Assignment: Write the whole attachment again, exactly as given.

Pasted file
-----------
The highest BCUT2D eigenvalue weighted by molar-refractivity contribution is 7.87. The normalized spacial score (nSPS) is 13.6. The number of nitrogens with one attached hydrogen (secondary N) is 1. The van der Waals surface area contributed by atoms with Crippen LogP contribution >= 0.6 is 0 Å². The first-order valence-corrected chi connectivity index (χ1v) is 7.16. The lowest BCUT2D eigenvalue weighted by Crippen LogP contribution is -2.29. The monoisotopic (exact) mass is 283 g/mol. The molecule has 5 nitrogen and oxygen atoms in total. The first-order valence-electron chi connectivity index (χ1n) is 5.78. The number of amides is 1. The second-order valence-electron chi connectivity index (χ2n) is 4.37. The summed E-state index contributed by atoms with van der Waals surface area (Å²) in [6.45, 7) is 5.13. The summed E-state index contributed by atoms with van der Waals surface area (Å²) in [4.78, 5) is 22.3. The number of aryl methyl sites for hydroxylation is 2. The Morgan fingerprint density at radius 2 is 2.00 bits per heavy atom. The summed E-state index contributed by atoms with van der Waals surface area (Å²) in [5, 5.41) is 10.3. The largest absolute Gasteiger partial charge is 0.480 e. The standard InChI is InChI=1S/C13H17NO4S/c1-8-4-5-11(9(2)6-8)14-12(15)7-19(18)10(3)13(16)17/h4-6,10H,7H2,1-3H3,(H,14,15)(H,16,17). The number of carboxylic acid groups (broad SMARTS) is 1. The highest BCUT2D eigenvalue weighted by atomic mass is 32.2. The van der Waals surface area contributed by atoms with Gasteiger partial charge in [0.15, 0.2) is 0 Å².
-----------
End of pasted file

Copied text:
The highest BCUT2D eigenvalue weighted by molar-refractivity contribution is 7.87. The normalized spacial score (nSPS) is 13.6. The number of nitrogens with one attached hydrogen (secondary N) is 1. The van der Waals surface area contributed by atoms with Crippen LogP contribution >= 0.6 is 0 Å². The first-order valence-corrected chi connectivity index (χ1v) is 7.16. The lowest BCUT2D eigenvalue weighted by Crippen LogP contribution is -2.29. The monoisotopic (exact) mass is 283 g/mol. The molecule has 5 nitrogen and oxygen atoms in total. The first-order valence-electron chi connectivity index (χ1n) is 5.78. The number of amides is 1. The second-order valence-electron chi connectivity index (χ2n) is 4.37. The summed E-state index contributed by atoms with van der Waals surface area (Å²) in [6.45, 7) is 5.13. The summed E-state index contributed by atoms with van der Waals surface area (Å²) in [4.78, 5) is 22.3. The number of aryl methyl sites for hydroxylation is 2. The Morgan fingerprint density at radius 2 is 2.00 bits per heavy atom. The summed E-state index contributed by atoms with van der Waals surface area (Å²) in [5, 5.41) is 10.3. The largest absolute Gasteiger partial charge is 0.480 e. The standard InChI is InChI=1S/C13H17NO4S/c1-8-4-5-11(9(2)6-8)14-12(15)7-19(18)10(3)13(16)17/h4-6,10H,7H2,1-3H3,(H,14,15)(H,16,17). The number of carboxylic acid groups (broad SMARTS) is 1. The highest BCUT2D eigenvalue weighted by atomic mass is 32.2. The van der Waals surface area contributed by atoms with Gasteiger partial charge in [0.15, 0.2) is 0 Å².